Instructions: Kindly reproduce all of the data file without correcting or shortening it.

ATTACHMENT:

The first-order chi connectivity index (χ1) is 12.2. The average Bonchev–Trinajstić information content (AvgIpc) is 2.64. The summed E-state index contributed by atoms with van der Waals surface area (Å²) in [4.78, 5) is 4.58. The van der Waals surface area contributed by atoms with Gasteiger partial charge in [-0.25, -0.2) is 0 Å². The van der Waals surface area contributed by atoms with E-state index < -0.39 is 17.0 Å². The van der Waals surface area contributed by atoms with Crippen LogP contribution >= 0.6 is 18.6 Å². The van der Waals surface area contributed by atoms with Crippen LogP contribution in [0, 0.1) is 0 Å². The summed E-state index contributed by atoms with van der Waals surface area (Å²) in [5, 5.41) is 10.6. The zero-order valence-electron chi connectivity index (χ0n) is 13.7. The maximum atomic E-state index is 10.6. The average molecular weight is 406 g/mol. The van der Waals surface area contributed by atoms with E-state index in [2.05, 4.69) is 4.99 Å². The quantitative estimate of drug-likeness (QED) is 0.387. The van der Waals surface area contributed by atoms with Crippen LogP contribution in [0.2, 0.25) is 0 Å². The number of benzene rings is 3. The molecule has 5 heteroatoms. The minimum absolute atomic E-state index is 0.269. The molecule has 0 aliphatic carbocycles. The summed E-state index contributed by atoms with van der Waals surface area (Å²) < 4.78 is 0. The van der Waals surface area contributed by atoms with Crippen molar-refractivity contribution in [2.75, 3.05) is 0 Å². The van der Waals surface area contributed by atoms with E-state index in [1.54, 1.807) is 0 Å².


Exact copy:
The first-order chi connectivity index (χ1) is 12.2. The average Bonchev–Trinajstić information content (AvgIpc) is 2.64. The summed E-state index contributed by atoms with van der Waals surface area (Å²) in [4.78, 5) is 4.58. The van der Waals surface area contributed by atoms with Gasteiger partial charge in [-0.25, -0.2) is 0 Å². The van der Waals surface area contributed by atoms with E-state index < -0.39 is 17.0 Å². The van der Waals surface area contributed by atoms with Crippen LogP contribution >= 0.6 is 18.6 Å². The van der Waals surface area contributed by atoms with Crippen LogP contribution in [0, 0.1) is 0 Å². The summed E-state index contributed by atoms with van der Waals surface area (Å²) in [5, 5.41) is 10.6. The zero-order valence-electron chi connectivity index (χ0n) is 13.7. The maximum atomic E-state index is 10.6. The average molecular weight is 406 g/mol. The van der Waals surface area contributed by atoms with E-state index in [2.05, 4.69) is 4.99 Å². The quantitative estimate of drug-likeness (QED) is 0.387. The van der Waals surface area contributed by atoms with Crippen LogP contribution in [0.2, 0.25) is 0 Å². The number of benzene rings is 3. The molecule has 5 heteroatoms. The minimum absolute atomic E-state index is 0.269. The molecule has 0 aliphatic carbocycles. The summed E-state index contributed by atoms with van der Waals surface area (Å²) < 4.78 is 0. The van der Waals surface area contributed by atoms with Crippen molar-refractivity contribution in [2.75, 3.05) is 0 Å². The van der Waals surface area contributed by atoms with E-state index in [1.54, 1.807) is 0 Å².